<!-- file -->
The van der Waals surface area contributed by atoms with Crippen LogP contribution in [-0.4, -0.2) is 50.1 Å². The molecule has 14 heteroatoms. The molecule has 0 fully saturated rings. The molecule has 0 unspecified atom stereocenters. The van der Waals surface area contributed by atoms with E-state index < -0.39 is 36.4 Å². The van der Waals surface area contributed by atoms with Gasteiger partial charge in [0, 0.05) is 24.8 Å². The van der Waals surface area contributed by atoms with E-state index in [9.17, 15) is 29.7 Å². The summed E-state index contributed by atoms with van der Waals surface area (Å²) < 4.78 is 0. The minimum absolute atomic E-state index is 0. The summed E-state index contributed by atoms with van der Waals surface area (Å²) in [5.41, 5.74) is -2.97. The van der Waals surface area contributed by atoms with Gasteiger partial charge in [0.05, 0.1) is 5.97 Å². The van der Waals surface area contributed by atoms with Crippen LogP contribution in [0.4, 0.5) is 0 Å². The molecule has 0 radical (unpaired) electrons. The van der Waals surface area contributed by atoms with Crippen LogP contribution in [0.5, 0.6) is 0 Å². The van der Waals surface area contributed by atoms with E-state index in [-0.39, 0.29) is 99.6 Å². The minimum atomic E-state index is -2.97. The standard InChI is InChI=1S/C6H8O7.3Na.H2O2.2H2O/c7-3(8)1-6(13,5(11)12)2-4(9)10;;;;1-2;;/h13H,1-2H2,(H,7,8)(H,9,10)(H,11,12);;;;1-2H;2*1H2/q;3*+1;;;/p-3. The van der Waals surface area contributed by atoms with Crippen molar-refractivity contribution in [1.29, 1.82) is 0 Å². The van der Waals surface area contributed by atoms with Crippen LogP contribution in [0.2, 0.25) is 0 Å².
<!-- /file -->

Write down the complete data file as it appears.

The van der Waals surface area contributed by atoms with Crippen LogP contribution in [-0.4, -0.2) is 50.1 Å². The molecule has 14 heteroatoms. The molecule has 0 fully saturated rings. The molecule has 0 unspecified atom stereocenters. The van der Waals surface area contributed by atoms with E-state index < -0.39 is 36.4 Å². The van der Waals surface area contributed by atoms with Gasteiger partial charge in [0, 0.05) is 24.8 Å². The van der Waals surface area contributed by atoms with E-state index in [9.17, 15) is 29.7 Å². The summed E-state index contributed by atoms with van der Waals surface area (Å²) < 4.78 is 0. The minimum absolute atomic E-state index is 0. The summed E-state index contributed by atoms with van der Waals surface area (Å²) in [5.41, 5.74) is -2.97. The van der Waals surface area contributed by atoms with Gasteiger partial charge in [0.05, 0.1) is 5.97 Å². The van der Waals surface area contributed by atoms with Crippen LogP contribution in [0.4, 0.5) is 0 Å². The molecule has 0 radical (unpaired) electrons. The van der Waals surface area contributed by atoms with Crippen LogP contribution in [0.5, 0.6) is 0 Å². The van der Waals surface area contributed by atoms with E-state index in [-0.39, 0.29) is 99.6 Å². The minimum atomic E-state index is -2.97. The standard InChI is InChI=1S/C6H8O7.3Na.H2O2.2H2O/c7-3(8)1-6(13,5(11)12)2-4(9)10;;;;1-2;;/h13H,1-2H2,(H,7,8)(H,9,10)(H,11,12);;;;1-2H;2*1H2/q;3*+1;;;/p-3. The van der Waals surface area contributed by atoms with Crippen molar-refractivity contribution in [1.29, 1.82) is 0 Å². The van der Waals surface area contributed by atoms with Crippen LogP contribution in [0.2, 0.25) is 0 Å².